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What You Should (and Shouldn't) Wear as a Guest at an Indian Wedding

. 4 min read . Written by By Rotation
What You Should (and Shouldn't) Wear as a Guest at an Indian Wedding

Indian weddings will often have multiple events across a few days, and each will have its own dress code. So we understand this might be overwhelming, who better to guide us on what to wear than our Founder & CEO, Eshita Kabra.

Having recently headed back to Rajasthan for the first time since By Rotation’s inception for her brother’s wedding, find out her advice for your first Indian wedding as seen in Who What Wear.

Read on to find out what to wear to an Indian wedding.

How can you balance tradition with modernity?
I love mixing up Indian looks with a western take to create something unique but also appropriate for the festivities.

Would you be expected to wear multiple outfits?
An Indian wedding will often have multiple events that come with different dress codes. Hindu weddings in particular have religious ceremonies and meanings attached to each event.

Below are examples of typical events to expect when you are invited to a Hindu Indian wedding, in chronological order:

Cocktail Night: Often a black tie event, the wedding celebrations will kick off with a party where the couple can let loose and enjoy a glamorous evening with their family and friends before the serious religious festivities get underway.

Mehendi: This is the ceremony where the bride, her family and guests will have their Mehendi (or Henna) done. Traditionally, the groom’s side would not be involved in this and do their own Mehendi at home, but this has now become the official opening wedding event. As the event is usually held in day time, bright colours—often with a dress code referring to green (like the colour of Mehendi) might be suggested. You should dress in an Indian outfit if possible.

Sangeet: This is usually held in the evening and is a dance-off with stage performances from the bride’s and the groom’s side. Traditionally, this is the evening when the couple would get engaged in front of all their guests, ahead of getting married the next day. Guests would often be instructed to wear sparkly outfits—I personally think you can get away with wearing an evening gown if you don’t want to wear another Indian outfit. Men can wear suits and tuxedos.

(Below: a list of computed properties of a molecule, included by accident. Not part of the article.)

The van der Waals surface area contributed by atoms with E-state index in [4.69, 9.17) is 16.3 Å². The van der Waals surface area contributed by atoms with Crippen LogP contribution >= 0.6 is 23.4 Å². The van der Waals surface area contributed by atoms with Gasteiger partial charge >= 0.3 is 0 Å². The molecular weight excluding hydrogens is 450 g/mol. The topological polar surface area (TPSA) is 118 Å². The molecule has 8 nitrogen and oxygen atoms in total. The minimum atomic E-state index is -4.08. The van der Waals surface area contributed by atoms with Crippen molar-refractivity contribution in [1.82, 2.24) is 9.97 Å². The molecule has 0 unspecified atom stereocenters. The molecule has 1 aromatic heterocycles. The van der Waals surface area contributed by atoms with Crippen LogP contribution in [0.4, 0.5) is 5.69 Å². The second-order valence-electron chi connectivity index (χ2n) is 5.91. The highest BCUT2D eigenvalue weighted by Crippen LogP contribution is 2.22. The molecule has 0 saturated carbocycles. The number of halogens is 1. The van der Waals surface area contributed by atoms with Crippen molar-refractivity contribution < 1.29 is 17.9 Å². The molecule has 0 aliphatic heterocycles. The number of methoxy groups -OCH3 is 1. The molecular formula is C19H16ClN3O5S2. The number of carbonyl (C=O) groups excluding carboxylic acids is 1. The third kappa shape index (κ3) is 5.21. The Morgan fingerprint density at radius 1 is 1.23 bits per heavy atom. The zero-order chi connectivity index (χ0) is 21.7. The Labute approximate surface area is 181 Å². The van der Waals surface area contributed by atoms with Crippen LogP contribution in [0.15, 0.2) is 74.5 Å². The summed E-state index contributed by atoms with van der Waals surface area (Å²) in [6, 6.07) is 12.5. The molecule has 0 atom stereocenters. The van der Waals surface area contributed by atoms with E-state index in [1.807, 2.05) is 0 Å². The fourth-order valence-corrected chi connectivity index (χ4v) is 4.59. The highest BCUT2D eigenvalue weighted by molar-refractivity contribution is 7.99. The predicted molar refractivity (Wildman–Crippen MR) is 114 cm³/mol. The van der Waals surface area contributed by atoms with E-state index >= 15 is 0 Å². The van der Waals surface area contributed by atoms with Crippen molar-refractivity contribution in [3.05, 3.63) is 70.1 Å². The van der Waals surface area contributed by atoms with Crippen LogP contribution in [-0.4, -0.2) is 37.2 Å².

Haldi: This is probably my favourite of the religious ceremonies in a Hindu wedding. As a purifying ceremony for the bride and the groom, it can be deeply emotional for people close to the couple. Held during the day, I would recommend dressing in light-coloured clothing. It doesn’t need to be Indian per se, but if you do choose to wear western silhouettes, please do keep them modest. Often the theme will suggest colours in the shades of yellow and orange, as “haldi” translates to “turmeric” in Hindi.

Phere: This is the final event of the wedding festivities and is the religious ceremony where the couple will take their wedding vows and be married by a priest. Traditionally, the bride will wear red—in no circumstance should any guest (male or female) wear red. Women will be expected to dress in Indian outfits—I would recommend either a saree (a stretch of fabric arranged over the body as a robe, with one end attached to the waist, while the other end rests over one shoulder as a stole) or lehenga (a form of ankle-length skirt). Men can wear suits and will be given a Safa (a hat made out of a long colourful scarf) to wear.

How can you accessorise your outfit?
I’d recommend small handbags paired with Indian-styled jewellery pieces where possible. For shoes, as you will most likely be walking and dancing a lot, I would suggest to wear wedges under your lehengas.

What colours should you consider?
"In terms of colour per celebration, my failsafes are shades of green for Mehendi and yellows and oranges for Haldi. Especially for Phere, say it with me—avoid red, white and black."

Head to the By Rotation app to rent Indian Wedding Guest Dresses.